Later today, the White House will announce a “shift” in the the U.S. policy against ISIS that will include sending a small group of special operations forces into northern Syria, according to NBC News. The reported announcement will come eight days after an American commando was killed while freeing hostages from ISIS fighters in Iraq.

From NBC News:

The senior U.S. official said that the forces will be stationed in northern Syria and working alongside groups with a proven track record of fighting ISIS. The move will be described as a “shift” but not a “change” in U.S. strategy against ISIS, the official added.

That could include Kurdish force and allied groups who have come together under the umbrella of the “Syrian Democratic Forces,” according to the official, who spoke on condition of anonymity because the announcement was not yet public.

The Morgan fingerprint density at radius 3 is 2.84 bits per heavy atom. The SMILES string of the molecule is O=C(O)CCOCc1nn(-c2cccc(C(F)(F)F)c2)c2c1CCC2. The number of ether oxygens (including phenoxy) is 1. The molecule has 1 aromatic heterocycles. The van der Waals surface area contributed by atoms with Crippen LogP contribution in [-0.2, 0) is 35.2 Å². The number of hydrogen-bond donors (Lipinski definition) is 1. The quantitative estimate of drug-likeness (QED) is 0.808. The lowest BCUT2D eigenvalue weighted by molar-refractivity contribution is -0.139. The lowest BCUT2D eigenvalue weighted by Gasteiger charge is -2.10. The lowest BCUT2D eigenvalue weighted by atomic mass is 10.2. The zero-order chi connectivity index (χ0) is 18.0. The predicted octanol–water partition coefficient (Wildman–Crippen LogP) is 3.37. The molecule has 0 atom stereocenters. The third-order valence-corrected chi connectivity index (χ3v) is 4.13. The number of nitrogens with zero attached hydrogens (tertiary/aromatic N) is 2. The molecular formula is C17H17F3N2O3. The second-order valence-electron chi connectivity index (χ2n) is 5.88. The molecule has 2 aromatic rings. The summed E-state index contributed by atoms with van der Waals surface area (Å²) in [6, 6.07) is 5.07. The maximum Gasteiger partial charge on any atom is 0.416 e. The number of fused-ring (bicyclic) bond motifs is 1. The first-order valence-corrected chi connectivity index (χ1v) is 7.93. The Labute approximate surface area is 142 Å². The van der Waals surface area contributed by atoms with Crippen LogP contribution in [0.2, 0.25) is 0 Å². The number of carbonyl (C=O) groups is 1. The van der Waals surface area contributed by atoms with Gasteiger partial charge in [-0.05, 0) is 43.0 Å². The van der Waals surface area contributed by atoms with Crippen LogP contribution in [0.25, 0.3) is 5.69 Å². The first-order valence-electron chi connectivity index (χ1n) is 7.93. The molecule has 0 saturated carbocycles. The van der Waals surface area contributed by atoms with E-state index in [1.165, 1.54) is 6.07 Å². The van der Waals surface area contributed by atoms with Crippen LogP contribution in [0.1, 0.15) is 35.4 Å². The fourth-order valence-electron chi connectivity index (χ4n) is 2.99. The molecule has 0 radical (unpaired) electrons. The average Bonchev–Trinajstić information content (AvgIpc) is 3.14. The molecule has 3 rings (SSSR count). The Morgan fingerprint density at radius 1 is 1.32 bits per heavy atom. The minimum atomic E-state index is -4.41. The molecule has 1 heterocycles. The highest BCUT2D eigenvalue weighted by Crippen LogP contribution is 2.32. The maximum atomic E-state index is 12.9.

The Associated Press reports that number of special forces authorized to operate in Syria will be “fewer than 50.”

After Master Sgt. Joshua Wheeler died in a raid in Iraq last week, Defense Secretary Ash Carter told the Senate Armed Services Committee that the U.S. will likely increase “direct action on the ground” to combat ISIS in Syria in Iraq.

Thirteen months before Carter’s testimony, President Obama assured troops at U.S. Central Command that the U.S. “do not and will not have a combat mission” in Syria and Iraq.

“After a decade of massive ground deployments, it is more effective to use our unique capabilities in support of partners on the ground so they can secure their own countries’ futures,” Obama said in August of last year. “And that’s the only solution that will succeed over the long term.”

Contact the author at